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Washington Is Losing 'war On Terror': Experts

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Washington is losing 'War on Terror': experts

by Michel Moutot

 

Despite high-profile arrests, security operations and upbeat assessments from the White House, the United States is losing its "global war on terror," experts warn.

 

Five years after Washington launched its hunt for those responsible for the September 11 attacks, the world has not become a safer place, and a new large-scale strike against America at some point appears likely, they say.

 

A picture released by the US Army shows a US soldier patrolling the market center in the town of Bayji, north of Iraq. Despite high-profile arrests, security operations and upbeat assessments from the White House, the United States is losing its "global war on terror," experts warn. (AFP/US ARMY-HO/Staff Sgt. Russell Lee Klika)

 

Even the killing last month of Al-Qaeda's leader in Iraq Abu Musab al-Zarqawi, hailed by the White House as a major blow against the terror network, has not dented its ability to recruit new militants or mount attacks.

 

In May the influential US magazine Foreign Policy and a Washington-based think-tank questioned 116 leading US experts -- a balanced mix of Republicans and Democrats -- on the progress of the US campaign against terrorism.

 

Among others, they consulted a former secretary of state, two former directors of the Central Intelligence Agency (CIA) and dozens of the country's top security analysts.

 

The result? Eighty-four percent believe the United States is losing the "war on terror," 86 percent that the world has become a more dangerous place in the past five years, and 80 percent that a major new attack on their country was likely within the next decade.

 

"We are losing the 'war on terror' because we are treating the symptoms and not the cause," argued Anne-Marie Slaughter, head of the Woodrow Wilson School of Public and International Affairs at Princeton University.

 

"Our insistence that Islamic fundamentalist ideology has replaced communist ideology as the chief enemy of our time feeds Al-Qaeda's vision of the world," boosting support for the Islamic radical cause, she said.

 

For Leslie Gelb, president of the New York-based Council on Foreign Relations, the unity of views expressed by those questioned reflects a deeply critical attitude towards the administration of President George W. Bush.

 

"It's clear to nearly all that Bush and his team have had a totally unrealistic view of what they can accomplish with military force and threats of force," he said.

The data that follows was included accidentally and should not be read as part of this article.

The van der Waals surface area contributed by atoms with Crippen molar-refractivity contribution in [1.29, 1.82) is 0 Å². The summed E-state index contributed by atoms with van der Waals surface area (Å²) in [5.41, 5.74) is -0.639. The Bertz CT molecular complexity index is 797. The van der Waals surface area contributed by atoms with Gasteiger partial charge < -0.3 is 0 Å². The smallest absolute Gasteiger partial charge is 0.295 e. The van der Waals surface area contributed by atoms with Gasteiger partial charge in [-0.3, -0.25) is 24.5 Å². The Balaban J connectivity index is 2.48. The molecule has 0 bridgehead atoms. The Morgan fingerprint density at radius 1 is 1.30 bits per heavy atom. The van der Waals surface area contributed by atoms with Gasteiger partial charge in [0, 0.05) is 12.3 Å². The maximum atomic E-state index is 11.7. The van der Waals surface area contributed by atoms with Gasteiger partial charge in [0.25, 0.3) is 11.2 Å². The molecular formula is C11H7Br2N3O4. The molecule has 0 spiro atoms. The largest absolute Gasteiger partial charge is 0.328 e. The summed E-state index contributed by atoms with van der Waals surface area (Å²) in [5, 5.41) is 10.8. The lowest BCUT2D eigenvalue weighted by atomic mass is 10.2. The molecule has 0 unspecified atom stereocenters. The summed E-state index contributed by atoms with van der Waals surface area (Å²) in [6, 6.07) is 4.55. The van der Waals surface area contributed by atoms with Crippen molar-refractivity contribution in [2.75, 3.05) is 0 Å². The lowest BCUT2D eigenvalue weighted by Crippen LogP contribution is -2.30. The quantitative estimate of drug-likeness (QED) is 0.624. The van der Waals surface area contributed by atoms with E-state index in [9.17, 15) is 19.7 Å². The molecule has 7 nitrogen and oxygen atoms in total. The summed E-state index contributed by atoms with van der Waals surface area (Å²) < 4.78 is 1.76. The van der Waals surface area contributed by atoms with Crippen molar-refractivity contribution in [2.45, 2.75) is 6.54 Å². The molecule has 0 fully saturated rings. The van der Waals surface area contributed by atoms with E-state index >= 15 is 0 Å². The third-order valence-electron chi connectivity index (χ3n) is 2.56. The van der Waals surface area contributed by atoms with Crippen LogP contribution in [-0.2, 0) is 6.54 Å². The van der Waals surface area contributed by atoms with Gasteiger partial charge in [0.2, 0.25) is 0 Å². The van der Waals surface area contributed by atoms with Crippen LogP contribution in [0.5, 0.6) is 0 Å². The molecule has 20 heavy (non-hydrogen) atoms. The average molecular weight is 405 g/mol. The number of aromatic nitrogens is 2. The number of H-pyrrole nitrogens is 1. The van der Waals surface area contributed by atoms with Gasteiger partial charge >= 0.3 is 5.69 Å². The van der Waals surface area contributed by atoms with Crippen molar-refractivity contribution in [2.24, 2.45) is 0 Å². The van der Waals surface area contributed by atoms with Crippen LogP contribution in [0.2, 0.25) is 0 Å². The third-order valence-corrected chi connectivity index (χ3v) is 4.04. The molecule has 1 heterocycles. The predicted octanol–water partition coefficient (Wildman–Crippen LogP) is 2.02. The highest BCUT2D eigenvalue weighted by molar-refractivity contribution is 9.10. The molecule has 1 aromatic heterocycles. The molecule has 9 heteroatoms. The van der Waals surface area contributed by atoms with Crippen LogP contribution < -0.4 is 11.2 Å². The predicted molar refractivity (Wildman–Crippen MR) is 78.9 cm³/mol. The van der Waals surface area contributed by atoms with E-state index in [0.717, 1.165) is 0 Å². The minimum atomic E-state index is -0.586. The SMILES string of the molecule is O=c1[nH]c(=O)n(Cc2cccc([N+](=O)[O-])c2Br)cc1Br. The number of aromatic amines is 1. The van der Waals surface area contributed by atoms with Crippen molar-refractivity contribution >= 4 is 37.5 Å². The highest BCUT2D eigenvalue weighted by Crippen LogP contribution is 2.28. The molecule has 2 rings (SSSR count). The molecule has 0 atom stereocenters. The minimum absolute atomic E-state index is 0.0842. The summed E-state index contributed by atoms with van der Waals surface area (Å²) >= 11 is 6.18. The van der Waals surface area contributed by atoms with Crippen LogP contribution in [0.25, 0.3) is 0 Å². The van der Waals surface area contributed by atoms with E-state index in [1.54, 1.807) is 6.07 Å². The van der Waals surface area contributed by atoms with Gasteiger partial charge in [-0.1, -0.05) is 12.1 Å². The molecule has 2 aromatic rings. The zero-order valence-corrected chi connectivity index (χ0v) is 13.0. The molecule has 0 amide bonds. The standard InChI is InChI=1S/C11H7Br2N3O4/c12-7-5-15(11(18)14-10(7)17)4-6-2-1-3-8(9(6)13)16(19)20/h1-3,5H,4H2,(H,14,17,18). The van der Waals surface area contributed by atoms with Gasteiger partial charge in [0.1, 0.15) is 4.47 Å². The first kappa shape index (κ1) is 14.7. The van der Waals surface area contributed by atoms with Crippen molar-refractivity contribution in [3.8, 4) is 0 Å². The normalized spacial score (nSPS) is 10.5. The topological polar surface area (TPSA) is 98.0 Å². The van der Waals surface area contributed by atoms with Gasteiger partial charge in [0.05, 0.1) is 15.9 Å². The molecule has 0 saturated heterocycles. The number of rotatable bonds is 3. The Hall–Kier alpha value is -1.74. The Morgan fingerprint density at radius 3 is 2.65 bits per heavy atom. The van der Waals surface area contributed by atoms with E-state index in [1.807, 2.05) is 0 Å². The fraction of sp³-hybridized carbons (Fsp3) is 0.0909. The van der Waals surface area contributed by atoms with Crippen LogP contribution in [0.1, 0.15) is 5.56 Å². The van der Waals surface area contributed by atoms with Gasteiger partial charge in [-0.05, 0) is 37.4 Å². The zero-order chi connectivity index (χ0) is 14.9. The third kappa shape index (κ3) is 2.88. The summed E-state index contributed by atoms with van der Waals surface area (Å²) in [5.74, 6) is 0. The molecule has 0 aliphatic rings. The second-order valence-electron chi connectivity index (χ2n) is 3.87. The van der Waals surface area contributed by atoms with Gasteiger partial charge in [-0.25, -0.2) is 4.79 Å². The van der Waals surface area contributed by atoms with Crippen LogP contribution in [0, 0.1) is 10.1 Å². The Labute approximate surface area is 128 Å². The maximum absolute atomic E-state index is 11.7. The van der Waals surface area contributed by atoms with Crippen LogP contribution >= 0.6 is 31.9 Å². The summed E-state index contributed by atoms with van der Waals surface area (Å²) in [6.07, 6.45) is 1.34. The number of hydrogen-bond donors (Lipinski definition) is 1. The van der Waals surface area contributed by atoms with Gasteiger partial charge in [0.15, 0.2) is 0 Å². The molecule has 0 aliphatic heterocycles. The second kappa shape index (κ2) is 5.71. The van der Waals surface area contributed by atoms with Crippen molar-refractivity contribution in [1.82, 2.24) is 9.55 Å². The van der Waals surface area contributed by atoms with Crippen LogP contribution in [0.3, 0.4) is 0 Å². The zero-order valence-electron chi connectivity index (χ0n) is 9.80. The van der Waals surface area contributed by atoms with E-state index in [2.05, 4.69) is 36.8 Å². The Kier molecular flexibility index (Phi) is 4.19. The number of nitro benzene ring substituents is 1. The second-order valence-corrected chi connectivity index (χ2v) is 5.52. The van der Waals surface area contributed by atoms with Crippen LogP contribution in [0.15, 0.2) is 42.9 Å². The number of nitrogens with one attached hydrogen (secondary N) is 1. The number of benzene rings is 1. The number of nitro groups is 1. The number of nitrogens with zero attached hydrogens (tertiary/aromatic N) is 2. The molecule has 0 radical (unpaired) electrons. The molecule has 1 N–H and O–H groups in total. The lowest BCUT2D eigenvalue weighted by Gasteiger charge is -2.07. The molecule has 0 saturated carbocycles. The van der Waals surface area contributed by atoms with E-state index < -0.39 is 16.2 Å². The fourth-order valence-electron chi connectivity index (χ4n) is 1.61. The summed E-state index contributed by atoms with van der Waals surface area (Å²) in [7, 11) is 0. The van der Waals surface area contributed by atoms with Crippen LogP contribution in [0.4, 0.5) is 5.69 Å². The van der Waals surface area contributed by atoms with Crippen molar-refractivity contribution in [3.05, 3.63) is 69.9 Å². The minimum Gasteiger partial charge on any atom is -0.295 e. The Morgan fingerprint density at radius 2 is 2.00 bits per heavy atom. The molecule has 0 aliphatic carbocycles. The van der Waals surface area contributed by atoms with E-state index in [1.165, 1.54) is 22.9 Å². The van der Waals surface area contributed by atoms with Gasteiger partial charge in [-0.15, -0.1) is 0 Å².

Other experts questioned the very nature of the US campaign.

 

"It was a doomed enterprise from the very start: a 'war on terror' -- it's as ridiculous as a 'war on anger'. You do not wage a war on terror, you wage a war against people," said Alain Chouet, a former senior officer of France's DGSE foreign intelligence service.

 

"The Americans have been stuck inside this idea of a 'war on terror' since September 11, they are not asking the right questions."

 

"You can always slaughter terrorists -- there are endless reserves of them. We should not be attacking the effects of terrorism but its causes: Wahhabite ideology, Saudi Arabia and the Muslim Brotherhood. But no one will touch any of those," Chouet argued.

 

Instead he said US policy in the Middle East, which had "turned Iraq into a new Afghanistan," was acting as a powerful recruiting agent for a generation of Islamic radicals.

 

The continued US presence in Iraq and "the atrocities committed by a campaigning army", the Abu Ghraib prisoner abuse scandal in Iraq and the "grotesque" US detention centre at Guantanamo in Cuba all "provide excuses" for violent radicals, he said.

 

The United States "have fallen into the classic terrorist trap -- they're lashing out at the wrong targets," causing collateral damage that boosts the cause of their opponents, he said.

 

Michael Scheuer, who headed the CIA's Osama Bin Laden unit from 1996 to 1999, agreed that Washington was acting as its own worst enemy in the fight against Islamic terrorism.

 

"We're clearly losing. Today, Bin Laden, Al-Qaeda and their allies have only one indispensable ally: the US' foreign policy towards the Islamic world."

 

"The cumulative impact of several events in the past two years has gone a good way towards increasing Muslim hatred for Americans, simply because they are Americans," he said, citing Abu Ghraib, Guantanamo and the East-West row over cartoons depicting the Prophet Mohammed.

 

"Each of these events is unfortunate but not terribly serious for Western minds. But from the Muslim perspective they are deliberate and vicious attacks against the things that guide their lives and their faith." - AFP

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